BatmanI have always been creative in nature, both in writing and drawing, and perhaps it was those aspects that drew me to world of comics in the first place. It was love at first sight, and as with every hobby I ever picked up in the past, I pursued this interested with an unrivalled zeal. I used to spend countless hours cycling around, looking for places to purchase from and making sure I had a never ending supply of my new ‘drug’. I was fastidious in my cataloguing, bagging and care and in terms of knowledge of the subject matter, unrivalled by anyone that I knew.

Unfortunately for me though, people grow up, get older and life tends to get a lot more complicated. While my love for this storytelling medium never diminished, unfortunately for me the love of my life at that point in time did not share the passion for this medium and thanks to the dark claws of depression and anxiety that was wreaking havoc with her mind, found these innocent little books a source of competition for her affections and forbade me to continue this love affair of mine. And so it was with a heavy heart a couple of years ago that I filled black bag after black bag with over 3000 of these books that I had so painstakingly collected together, and placed them downstairs in the lobby in the hopes that someone would find them and would strike up a love affair with them as I had in the past.

A few years have since passed, my old hobby slightly forgotten but never completely lost. Still my love for the drawn story continued, though this time more focussed on the black and white world of its Japanese counterpart, manga. Although I wasn’t quite as obsessive as I had been before, this world of wonder where story, mood and atmosphere are captured through the expert stroke of a brush and pen continued to intrigue, enthral and entertain me.

However, the world of the British and American comics had not completely forgotten about me. Though they tantalised and tempted me with every visit to the local bookstore, I held firm, only occasionally picking them up, flicking through the pages, just to get a little taste of where that universe was currently moving. However, their drawing power was becoming ever stronger now, especially thanks to the slew of superhero movies that are currently dominating our cinemas. Each time I would see one, I would think back and remember, and at the same time annoy everyone around me with all the trivia and bits of information that I had gained from this long lost love affair.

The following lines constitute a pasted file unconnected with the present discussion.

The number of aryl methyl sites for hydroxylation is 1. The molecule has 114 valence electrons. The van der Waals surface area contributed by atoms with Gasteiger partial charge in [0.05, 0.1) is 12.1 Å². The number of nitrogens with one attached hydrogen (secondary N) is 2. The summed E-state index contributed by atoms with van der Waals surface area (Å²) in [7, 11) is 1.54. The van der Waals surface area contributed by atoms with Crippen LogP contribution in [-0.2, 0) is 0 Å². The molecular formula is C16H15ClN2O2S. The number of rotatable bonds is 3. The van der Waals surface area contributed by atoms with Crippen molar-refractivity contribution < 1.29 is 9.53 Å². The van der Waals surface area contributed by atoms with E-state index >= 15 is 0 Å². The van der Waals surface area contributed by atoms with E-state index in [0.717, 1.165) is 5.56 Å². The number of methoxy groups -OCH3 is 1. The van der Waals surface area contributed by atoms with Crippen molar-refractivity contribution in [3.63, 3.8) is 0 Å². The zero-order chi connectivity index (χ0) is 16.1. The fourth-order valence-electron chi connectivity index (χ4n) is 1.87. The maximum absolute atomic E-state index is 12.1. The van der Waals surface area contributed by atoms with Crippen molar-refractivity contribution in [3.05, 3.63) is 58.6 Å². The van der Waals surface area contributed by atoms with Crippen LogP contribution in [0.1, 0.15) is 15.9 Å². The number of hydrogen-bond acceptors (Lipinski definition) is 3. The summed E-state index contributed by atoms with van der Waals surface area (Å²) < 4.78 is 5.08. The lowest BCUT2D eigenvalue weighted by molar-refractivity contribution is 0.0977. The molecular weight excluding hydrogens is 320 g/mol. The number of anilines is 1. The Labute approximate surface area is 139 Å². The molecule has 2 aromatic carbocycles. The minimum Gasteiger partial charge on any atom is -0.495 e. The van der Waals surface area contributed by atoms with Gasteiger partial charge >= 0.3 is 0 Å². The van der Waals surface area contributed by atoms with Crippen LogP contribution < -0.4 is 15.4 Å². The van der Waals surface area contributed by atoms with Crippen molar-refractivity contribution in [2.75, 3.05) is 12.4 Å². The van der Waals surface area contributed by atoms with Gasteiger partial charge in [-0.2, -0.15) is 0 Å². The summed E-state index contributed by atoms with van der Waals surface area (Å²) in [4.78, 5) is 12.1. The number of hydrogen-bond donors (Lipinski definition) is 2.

And then it happened.

Like it was destined to do. I bought a comic book. Not just any comic book, but a British-published book that collects three American issues within its pages. Sitting down, I feverishly read it from start to finish and the joys of all those childhood heroes flooded back. There was the unstoppable Superman as he was meant to be. Here was the unflappable Batman, ready to solve his next case. And approaching was the beastlike Wolverine, ready to take names and break some bones in the process.

And as if the floodgates had opened, I started buying everything they had, marvelling in how the level of storytelling and artwork had matured to such an extent in the short space since I had been weaned off this particular form of entertainment. While the independent and mature titles still remain as challenging and exploratory as they always have been, it is the more mainstream, recognised comics that amaze me the most. Finally legendary writers who had always dwelled on the sidelines are producing top notch, intellectually challenging stories for books that have always played it safe and aimed themselves squarely at the young teen market. Frankly, it is a marvel to see how the level of writing has grown up as these writers have matured and in so-doing come into their own.

Artistically, the introduction of the multitude of computer colouring techniques now finally available to colourists, combined with the high quality of paper now available for printing on has elevated the pencilled artwork to such high levels that one would surely be hard pressed not to call comic books high art. As it is, even the quality of the base pencils and inkers are now of such a high standard that it is exceedingly difficult to relegate comics that were once campy and aimed at young children such as Superman, Batman or even the X-Men to that particular segment any more.

Thus, I can only call it a comical rediscovery. Now that I have long since passed the acceptable ‘age’ to be enjoying comic books, I find that I enjoy them more than ever and it looks like this once forgotten love has been reborn anew, with a passion that flares brighter than ever.

Dammit. It looks like I’m going to need a bigger bookshelf in the man room!